Splicing Wires

Discussion in 'The Garage' started by trscott, Nov 4, 2007.

  1. trscott

    trscott Been here awhile

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    Glad it was helpful to you.

    The trouble with that is that you are depending on the solder for strength, and we all know solder isn't all that strong. If you want to convince yourself of that, grab a piece of solder and pull it apart with your bare hands and then try to do the same iwth a copper wire. You really want a strong mechanical connection before you solder and then use the solder to lock it together and keep the oxidation out. Think of the solder as a conductive sealant.

    Cheers!
    #21
  2. MossBack

    MossBack North side of the tree

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    Nice writeup tr.

    I've been using the fan and twist method for years. Your explanation of the difference between your method and the fan method makes sense to me.

    I also like the double layer heat shrink, as it forms a sort of strain relief for the solder joint.

    Nice talking to you at M+S thursday.
    #22
  3. trscott

    trscott Been here awhile

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    If you have your temperatures and soldering iron wattage correct, and solder quickly, you won't find this necessary. This is usually a problem when you are trying to solder something with just barely enough heat, so that you have to heat it a long time. A good solder joint should use enough heat that it only take a few seconds, and then when you remove the iron tip, the solder is still hot enough that it re-flows to its own heat. The "peaking" is a result of barely enough heat so that as soon as you remove the iron, the the solder instantly re-freezes, not having enough heat to stay melted while it re-flows.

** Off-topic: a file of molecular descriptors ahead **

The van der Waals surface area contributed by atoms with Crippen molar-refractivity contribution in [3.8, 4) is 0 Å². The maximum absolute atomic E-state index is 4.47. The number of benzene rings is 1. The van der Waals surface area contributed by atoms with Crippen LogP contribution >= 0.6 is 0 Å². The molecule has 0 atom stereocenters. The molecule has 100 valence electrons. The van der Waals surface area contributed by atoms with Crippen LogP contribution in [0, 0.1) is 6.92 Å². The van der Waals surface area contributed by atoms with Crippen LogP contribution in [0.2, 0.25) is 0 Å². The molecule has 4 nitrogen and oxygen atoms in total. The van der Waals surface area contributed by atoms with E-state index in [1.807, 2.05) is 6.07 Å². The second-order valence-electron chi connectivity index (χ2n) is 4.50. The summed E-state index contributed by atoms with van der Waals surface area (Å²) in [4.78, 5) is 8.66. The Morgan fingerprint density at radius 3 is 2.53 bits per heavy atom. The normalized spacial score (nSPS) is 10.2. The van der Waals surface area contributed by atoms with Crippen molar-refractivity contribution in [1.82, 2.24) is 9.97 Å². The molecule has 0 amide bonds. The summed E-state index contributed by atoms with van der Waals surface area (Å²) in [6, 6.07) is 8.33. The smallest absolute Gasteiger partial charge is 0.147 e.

Ironically, many soldering problems that seem like too much heat are actually a result of not enough heat. For instance, melting a plastic connector body or cheap thermoplastic wire insulation. If you have an iron that is too low wattage, you will have to hold the iron on the joint so long that the heat has a long time to travel and equalize throughout the parts, wasting a lot of heat getting too hot in the places where you aren't soldering. With a higher wattage iron you can heat up the solder joint much more quickly, get your solder to flow, and remove the iron, before the heat has spread to places you don't want it.

    I am not a fan of soldering guns (the big black things that look like a 1950s B movie ray gun and a metal loop for a tip), because they are off until you pull the trigger, and there is no easy way to tell when they have reached optimum temperature.

    The ideal iron is a temperature controlled iron with interchangeable tips of different shapes, some even have a dial and a temperature display. But these are pretty spendy. If you do enough soldering to need one of these you probably already have one. The next best is the temperature controlled type with interchangeable tips that have different shapes and use a magnetic effect to control the temperature. I use two of these, one with a large blunt hot tip in it for wires and connectors, and another with a small needle tip of lower temperature for small electronic components. The big advantage of these regulated irons is that they have a great deal of excess capacity so that as you take heat out of the tip, they switch into full power mode and replace that heat very quickly.

    Perfectly acceptable also though are the low cost irons that you plug in the wall directly and they have a heater with a set wattage. At least in this case, once the iron heats up, anytime you pick it up it will already be hot. Just be sure you get a big one for wire splicing, probably 35 to 40 watts or more is pretty good, though it has been years since I've used one.

    If you do very much electrical work, the imported temperature controlled irons are not that expensive and once you use one, you will never go back.

    Donate the big black soldering gun to your local college film department for use as a ray gun in a Sci-Fi spoof (not that I have an opinion on the subject...). Or, if you must use one, get in the habit of counting to yourself before touching your would-be solder joint, to give the gun time to heat up fully. Let it get real hot first, and then get in and out quickly. You will see markedly better results with this technique.